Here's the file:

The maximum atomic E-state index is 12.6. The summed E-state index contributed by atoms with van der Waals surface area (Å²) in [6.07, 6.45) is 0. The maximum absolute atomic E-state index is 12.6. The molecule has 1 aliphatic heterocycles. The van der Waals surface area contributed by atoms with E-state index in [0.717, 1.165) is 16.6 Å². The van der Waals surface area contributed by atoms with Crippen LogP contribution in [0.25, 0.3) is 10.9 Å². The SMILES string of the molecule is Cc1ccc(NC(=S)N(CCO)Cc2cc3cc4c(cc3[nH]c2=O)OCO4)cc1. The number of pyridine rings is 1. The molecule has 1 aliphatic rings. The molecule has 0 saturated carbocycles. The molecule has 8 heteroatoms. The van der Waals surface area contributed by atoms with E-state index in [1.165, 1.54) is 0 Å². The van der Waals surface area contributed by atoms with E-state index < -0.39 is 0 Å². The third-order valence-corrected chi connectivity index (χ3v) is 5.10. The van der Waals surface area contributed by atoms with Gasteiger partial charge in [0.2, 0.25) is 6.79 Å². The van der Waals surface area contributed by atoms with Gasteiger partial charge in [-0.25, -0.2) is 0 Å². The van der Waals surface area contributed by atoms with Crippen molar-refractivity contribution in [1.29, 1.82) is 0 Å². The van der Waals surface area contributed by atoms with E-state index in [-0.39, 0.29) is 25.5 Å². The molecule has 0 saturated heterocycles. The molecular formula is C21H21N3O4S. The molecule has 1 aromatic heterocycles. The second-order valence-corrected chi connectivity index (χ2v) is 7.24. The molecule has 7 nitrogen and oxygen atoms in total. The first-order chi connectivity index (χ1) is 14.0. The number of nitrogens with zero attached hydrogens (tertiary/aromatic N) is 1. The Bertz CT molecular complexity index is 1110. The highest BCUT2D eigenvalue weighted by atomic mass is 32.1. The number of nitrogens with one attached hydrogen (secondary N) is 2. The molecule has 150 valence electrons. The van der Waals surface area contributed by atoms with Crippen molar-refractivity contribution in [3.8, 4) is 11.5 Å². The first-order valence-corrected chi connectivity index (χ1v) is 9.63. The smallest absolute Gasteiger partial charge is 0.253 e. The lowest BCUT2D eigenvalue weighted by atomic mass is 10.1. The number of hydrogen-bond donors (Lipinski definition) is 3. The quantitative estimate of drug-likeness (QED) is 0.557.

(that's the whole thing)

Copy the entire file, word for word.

The maximum atomic E-state index is 12.6. The summed E-state index contributed by atoms with van der Waals surface area (Å²) in [6.07, 6.45) is 0. The maximum absolute atomic E-state index is 12.6. The molecule has 1 aliphatic heterocycles. The van der Waals surface area contributed by atoms with E-state index in [0.717, 1.165) is 16.6 Å². The van der Waals surface area contributed by atoms with Crippen LogP contribution in [0.25, 0.3) is 10.9 Å². The SMILES string of the molecule is Cc1ccc(NC(=S)N(CCO)Cc2cc3cc4c(cc3[nH]c2=O)OCO4)cc1. The number of pyridine rings is 1. The molecule has 1 aliphatic rings. The molecule has 0 saturated carbocycles. The molecule has 8 heteroatoms. The van der Waals surface area contributed by atoms with E-state index in [1.165, 1.54) is 0 Å². The van der Waals surface area contributed by atoms with E-state index < -0.39 is 0 Å². The third-order valence-corrected chi connectivity index (χ3v) is 5.10. The van der Waals surface area contributed by atoms with Gasteiger partial charge in [0.2, 0.25) is 6.79 Å². The van der Waals surface area contributed by atoms with Gasteiger partial charge in [-0.25, -0.2) is 0 Å². The van der Waals surface area contributed by atoms with Crippen molar-refractivity contribution in [1.29, 1.82) is 0 Å². The van der Waals surface area contributed by atoms with E-state index in [-0.39, 0.29) is 25.5 Å². The molecule has 0 saturated heterocycles. The molecular formula is C21H21N3O4S. The molecule has 1 aromatic heterocycles. The second-order valence-corrected chi connectivity index (χ2v) is 7.24. The molecule has 7 nitrogen and oxygen atoms in total. The first-order chi connectivity index (χ1) is 14.0. The number of nitrogens with zero attached hydrogens (tertiary/aromatic N) is 1. The Bertz CT molecular complexity index is 1110. The highest BCUT2D eigenvalue weighted by atomic mass is 32.1. The number of nitrogens with one attached hydrogen (secondary N) is 2. The molecule has 150 valence electrons. The van der Waals surface area contributed by atoms with Crippen molar-refractivity contribution in [3.8, 4) is 11.5 Å². The first-order valence-corrected chi connectivity index (χ1v) is 9.63. The smallest absolute Gasteiger partial charge is 0.253 e. The lowest BCUT2D eigenvalue weighted by atomic mass is 10.1. The number of hydrogen-bond donors (Lipinski definition) is 3. The quantitative estimate of drug-likeness (QED) is 0.557.